William E. Nelson ’65, Judge Edward Weinfeld Professor of Law, has been associated with the NYU School of Law for nearly half a century, and has been an active legal historian for almost as long. He has spent more than 30 of those years as a professor. A two-day conference last May, “Making Legal History,” honored the scope of Nelson’s influence.
Nelson has helped to cement NYU Law’s reputation as a legal history leader. He moderates the Legal History Colloquium, which he founded in 1982. Nelson has also played an integral role in the Samuel I. Golieb Fellowship in Legal History Program, the oldest fellowship of its kind. The Golieb Fellowship has become a mandatory training ground for promising legal history scholars who come to NYU Law to conduct research and present their work in the colloquium before going on to secure top teaching spots in their chosen specialty.
Former Golieb Fellows presented original scholarship in panels over the course of the conference, on topics such as 19th-century U.S. legal history, the legal history of race, and courts and judges. Panel chairs included Vice Dean Barry Friedman; Charles Seligson Professor of Law Daniel Hulsebosch; AnBryce Professor of Law Deborah Malamud; Professor Troy McKenzie ’00; Vice Dean Liam Murphy; and John Phillip Reid (LL.M. ’60, J.S.D. ’62), Russell D. Niles Professor of Law Emeritus.
Hulsebosch, who organized the conference, wanted to harness the power of the Golieb Fellows’ scholarship. “The Goliebs represent some sizeable proportion of all legal historians who have come out of graduate school or law school over the last generation,” said Hulsebosch, a former Golieb Fellow himself. “I wanted the focus in large part to be on the scholarship, to show how much of an influence Bill has had on all these people who are producing the best work in the field.”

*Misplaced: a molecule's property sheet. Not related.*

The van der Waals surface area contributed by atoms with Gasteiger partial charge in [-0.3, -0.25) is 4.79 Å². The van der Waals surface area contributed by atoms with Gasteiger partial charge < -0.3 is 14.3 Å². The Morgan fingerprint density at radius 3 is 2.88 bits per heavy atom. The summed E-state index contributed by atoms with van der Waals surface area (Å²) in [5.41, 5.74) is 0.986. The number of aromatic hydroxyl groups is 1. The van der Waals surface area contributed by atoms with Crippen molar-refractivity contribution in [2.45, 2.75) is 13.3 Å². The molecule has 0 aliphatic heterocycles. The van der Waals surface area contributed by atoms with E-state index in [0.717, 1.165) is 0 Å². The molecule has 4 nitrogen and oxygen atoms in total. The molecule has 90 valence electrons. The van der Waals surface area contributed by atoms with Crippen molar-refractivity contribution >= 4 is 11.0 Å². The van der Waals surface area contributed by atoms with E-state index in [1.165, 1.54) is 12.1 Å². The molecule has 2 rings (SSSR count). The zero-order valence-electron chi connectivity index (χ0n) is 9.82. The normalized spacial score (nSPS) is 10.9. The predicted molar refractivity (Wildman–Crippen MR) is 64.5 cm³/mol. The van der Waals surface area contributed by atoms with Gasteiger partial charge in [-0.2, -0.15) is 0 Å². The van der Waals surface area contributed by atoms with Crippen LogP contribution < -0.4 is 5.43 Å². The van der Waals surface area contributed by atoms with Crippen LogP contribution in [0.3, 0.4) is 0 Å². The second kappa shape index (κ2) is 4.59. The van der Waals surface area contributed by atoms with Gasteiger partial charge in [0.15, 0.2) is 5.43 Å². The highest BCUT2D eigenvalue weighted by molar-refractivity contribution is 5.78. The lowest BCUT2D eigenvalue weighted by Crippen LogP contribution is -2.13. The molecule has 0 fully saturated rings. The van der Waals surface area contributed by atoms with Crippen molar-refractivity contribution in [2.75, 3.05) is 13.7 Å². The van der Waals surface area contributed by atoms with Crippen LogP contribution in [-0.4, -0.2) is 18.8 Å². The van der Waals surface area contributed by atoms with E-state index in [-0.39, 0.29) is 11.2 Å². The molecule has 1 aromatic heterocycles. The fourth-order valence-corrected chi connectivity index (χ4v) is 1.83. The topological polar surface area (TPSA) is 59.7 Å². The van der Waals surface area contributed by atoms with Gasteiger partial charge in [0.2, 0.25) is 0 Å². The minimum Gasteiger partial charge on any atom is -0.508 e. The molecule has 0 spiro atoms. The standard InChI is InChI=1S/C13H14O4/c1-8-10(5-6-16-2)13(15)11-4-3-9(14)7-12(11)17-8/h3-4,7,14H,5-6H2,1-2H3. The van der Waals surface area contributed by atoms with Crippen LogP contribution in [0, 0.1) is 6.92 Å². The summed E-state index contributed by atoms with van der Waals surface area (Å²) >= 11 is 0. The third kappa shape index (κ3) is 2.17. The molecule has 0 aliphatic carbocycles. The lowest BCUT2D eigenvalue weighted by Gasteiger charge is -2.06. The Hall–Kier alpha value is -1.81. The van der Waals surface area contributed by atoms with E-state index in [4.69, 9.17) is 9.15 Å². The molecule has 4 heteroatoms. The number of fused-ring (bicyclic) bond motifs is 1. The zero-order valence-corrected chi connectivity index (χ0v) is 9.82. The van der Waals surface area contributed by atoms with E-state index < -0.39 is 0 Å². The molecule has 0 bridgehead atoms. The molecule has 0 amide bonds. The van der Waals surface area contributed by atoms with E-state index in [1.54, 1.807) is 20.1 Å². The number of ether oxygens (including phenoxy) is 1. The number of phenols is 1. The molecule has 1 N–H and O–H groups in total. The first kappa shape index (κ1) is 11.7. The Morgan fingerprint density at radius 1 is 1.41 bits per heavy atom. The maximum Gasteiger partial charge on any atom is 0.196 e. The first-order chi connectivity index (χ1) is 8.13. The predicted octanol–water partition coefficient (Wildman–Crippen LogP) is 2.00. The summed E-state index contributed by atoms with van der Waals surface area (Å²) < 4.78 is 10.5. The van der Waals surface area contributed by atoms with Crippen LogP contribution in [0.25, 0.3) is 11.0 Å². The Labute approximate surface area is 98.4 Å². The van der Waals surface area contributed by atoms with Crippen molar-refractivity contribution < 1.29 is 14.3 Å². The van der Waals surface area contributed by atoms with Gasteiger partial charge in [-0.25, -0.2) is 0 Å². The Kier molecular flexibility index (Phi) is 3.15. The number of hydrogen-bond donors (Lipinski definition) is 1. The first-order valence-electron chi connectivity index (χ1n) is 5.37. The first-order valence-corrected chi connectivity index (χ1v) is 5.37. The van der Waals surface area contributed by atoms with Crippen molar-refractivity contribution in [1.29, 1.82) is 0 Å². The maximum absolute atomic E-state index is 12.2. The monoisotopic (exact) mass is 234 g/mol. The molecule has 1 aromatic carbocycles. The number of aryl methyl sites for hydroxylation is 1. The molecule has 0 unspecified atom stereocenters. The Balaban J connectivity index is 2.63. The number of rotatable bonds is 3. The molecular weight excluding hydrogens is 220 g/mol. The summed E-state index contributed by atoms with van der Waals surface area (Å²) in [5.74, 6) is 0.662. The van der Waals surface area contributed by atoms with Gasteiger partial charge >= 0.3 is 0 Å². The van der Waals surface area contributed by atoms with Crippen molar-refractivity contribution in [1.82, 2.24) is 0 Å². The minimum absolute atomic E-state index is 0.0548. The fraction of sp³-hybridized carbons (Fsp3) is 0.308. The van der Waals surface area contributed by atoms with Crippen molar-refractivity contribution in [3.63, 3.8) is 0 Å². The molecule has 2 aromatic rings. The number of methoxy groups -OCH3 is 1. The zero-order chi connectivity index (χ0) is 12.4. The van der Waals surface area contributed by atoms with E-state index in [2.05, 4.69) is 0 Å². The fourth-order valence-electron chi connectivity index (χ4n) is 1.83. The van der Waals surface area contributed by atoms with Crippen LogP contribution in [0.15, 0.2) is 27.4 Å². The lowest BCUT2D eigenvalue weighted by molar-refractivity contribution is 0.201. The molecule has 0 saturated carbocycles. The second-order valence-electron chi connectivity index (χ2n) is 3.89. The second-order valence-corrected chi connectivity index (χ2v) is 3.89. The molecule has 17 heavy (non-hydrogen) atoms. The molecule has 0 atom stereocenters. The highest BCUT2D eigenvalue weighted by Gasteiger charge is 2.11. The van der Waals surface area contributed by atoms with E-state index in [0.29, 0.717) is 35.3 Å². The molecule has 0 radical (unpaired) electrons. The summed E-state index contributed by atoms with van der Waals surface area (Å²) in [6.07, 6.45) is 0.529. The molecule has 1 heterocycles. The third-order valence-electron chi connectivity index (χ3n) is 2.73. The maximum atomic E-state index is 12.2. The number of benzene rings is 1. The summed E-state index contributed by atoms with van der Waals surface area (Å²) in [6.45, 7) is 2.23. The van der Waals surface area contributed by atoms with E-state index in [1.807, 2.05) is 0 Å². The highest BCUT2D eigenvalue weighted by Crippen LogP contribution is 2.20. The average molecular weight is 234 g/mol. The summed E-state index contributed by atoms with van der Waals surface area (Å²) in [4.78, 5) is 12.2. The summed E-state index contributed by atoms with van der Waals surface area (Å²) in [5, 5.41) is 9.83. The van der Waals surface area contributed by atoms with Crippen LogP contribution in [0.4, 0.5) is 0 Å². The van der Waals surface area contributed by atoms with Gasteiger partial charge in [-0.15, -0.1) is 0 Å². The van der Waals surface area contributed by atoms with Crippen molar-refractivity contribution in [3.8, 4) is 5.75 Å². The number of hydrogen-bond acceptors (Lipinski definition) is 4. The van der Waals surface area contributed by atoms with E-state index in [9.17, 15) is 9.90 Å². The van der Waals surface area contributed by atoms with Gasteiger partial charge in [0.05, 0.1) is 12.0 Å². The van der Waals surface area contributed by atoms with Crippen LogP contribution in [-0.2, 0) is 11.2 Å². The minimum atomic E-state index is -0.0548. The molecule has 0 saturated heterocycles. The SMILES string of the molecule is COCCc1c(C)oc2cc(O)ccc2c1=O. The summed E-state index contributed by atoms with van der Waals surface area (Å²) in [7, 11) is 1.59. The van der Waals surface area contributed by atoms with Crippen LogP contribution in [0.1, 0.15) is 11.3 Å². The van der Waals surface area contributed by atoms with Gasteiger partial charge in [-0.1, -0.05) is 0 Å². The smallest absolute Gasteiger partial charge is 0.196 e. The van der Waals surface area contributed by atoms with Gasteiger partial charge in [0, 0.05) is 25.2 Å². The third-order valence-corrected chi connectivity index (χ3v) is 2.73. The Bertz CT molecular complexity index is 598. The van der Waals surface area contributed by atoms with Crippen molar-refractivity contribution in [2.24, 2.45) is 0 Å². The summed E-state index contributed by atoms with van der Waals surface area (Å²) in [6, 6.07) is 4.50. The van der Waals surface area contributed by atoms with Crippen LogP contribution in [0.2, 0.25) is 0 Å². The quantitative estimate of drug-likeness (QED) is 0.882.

Colleagues discussed Nelson’s influence in the field of legal history. More than one panelist invoked “generosity” as the honoree’s primary characteristic.
Morton Horwitz, Charles Warren Professor of American Legal History at Harvard Law School, recalled the days when he and Nelson were Charles Warren Fellows at Harvard, each researching their first books. Nelson tirelessly combed various courthouse archives for his primary research, Horwitz recalled, but remarkably, freely shared the fruits of his labors with Horwitz.
“I have not seen that in the remaining 40 years of my academic life,” Horwitz said. “It was a sense of generosity and an investment in a common purpose. We were going to make legal history a field; we needed to try to help each other as best we could. Bill really did make a big difference in my understanding of that which I was working on.” Horwitz and other panelists pointed to Nelson as a pioneer of digging through original sources to examine everyday cases, in order to better understand developments in the history of the law.
Larry Kramer, dean of Stanford Law School and former associate dean of NYU Law, praised Nelson’s contributions to the Law School. “Bill has been incredibly prolific and done work across a ridiculous number of subjects, especially for a historian. Nonetheless, his greatest legacy will be the enormous number of lives he’s influenced and careers he’s shaped.”
Professor Lauren Benton of NYU’s Department of History, also an affiliate professor at NYU Law, pointed out that Nelson’s generosity extends far beyond the Law School to history graduate students from all over. “Bill has had a profound influence on me and on many who work outside American legal history,” Benton said. “He is a global comparative legal scholar, he is a model historian…. He is an institution builder, a field shaper, and a friend.”
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